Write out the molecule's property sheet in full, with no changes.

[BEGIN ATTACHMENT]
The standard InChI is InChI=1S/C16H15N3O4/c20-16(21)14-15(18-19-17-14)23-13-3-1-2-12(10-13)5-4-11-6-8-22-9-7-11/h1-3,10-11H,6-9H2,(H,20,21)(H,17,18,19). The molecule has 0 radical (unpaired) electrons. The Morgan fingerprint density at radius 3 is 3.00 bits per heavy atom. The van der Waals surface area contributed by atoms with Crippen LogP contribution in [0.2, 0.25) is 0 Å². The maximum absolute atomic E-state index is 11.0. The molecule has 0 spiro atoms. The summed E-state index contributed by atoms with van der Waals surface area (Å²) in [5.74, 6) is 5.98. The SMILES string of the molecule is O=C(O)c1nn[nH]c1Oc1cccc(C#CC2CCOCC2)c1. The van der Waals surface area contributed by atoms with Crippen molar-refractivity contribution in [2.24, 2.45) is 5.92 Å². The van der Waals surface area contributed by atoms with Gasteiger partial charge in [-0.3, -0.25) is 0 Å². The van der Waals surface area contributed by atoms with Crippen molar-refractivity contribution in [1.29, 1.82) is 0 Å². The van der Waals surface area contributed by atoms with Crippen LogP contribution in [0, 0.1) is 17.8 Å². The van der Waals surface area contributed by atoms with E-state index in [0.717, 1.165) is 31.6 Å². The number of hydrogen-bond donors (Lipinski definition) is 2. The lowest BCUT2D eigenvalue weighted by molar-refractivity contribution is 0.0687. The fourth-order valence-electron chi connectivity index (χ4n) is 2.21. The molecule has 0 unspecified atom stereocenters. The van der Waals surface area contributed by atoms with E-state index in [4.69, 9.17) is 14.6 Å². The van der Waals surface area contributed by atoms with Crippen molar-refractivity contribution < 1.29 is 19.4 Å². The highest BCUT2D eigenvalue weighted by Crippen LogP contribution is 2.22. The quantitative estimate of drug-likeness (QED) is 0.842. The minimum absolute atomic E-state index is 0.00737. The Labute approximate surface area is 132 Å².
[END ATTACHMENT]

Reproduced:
The standard InChI is InChI=1S/C16H15N3O4/c20-16(21)14-15(18-19-17-14)23-13-3-1-2-12(10-13)5-4-11-6-8-22-9-7-11/h1-3,10-11H,6-9H2,(H,20,21)(H,17,18,19). The molecule has 0 radical (unpaired) electrons. The Morgan fingerprint density at radius 3 is 3.00 bits per heavy atom. The van der Waals surface area contributed by atoms with Crippen LogP contribution in [0.2, 0.25) is 0 Å². The maximum absolute atomic E-state index is 11.0. The molecule has 0 spiro atoms. The summed E-state index contributed by atoms with van der Waals surface area (Å²) in [5.74, 6) is 5.98. The SMILES string of the molecule is O=C(O)c1nn[nH]c1Oc1cccc(C#CC2CCOCC2)c1. The van der Waals surface area contributed by atoms with Crippen molar-refractivity contribution in [2.24, 2.45) is 5.92 Å². The van der Waals surface area contributed by atoms with Gasteiger partial charge in [-0.3, -0.25) is 0 Å². The van der Waals surface area contributed by atoms with Crippen molar-refractivity contribution in [1.29, 1.82) is 0 Å². The van der Waals surface area contributed by atoms with Crippen LogP contribution in [0, 0.1) is 17.8 Å². The van der Waals surface area contributed by atoms with E-state index in [0.717, 1.165) is 31.6 Å². The number of hydrogen-bond donors (Lipinski definition) is 2. The lowest BCUT2D eigenvalue weighted by molar-refractivity contribution is 0.0687. The fourth-order valence-electron chi connectivity index (χ4n) is 2.21. The molecule has 0 unspecified atom stereocenters. The van der Waals surface area contributed by atoms with E-state index in [4.69, 9.17) is 14.6 Å². The van der Waals surface area contributed by atoms with Crippen molar-refractivity contribution < 1.29 is 19.4 Å². The highest BCUT2D eigenvalue weighted by Crippen LogP contribution is 2.22. The quantitative estimate of drug-likeness (QED) is 0.842. The minimum absolute atomic E-state index is 0.00737. The Labute approximate surface area is 132 Å².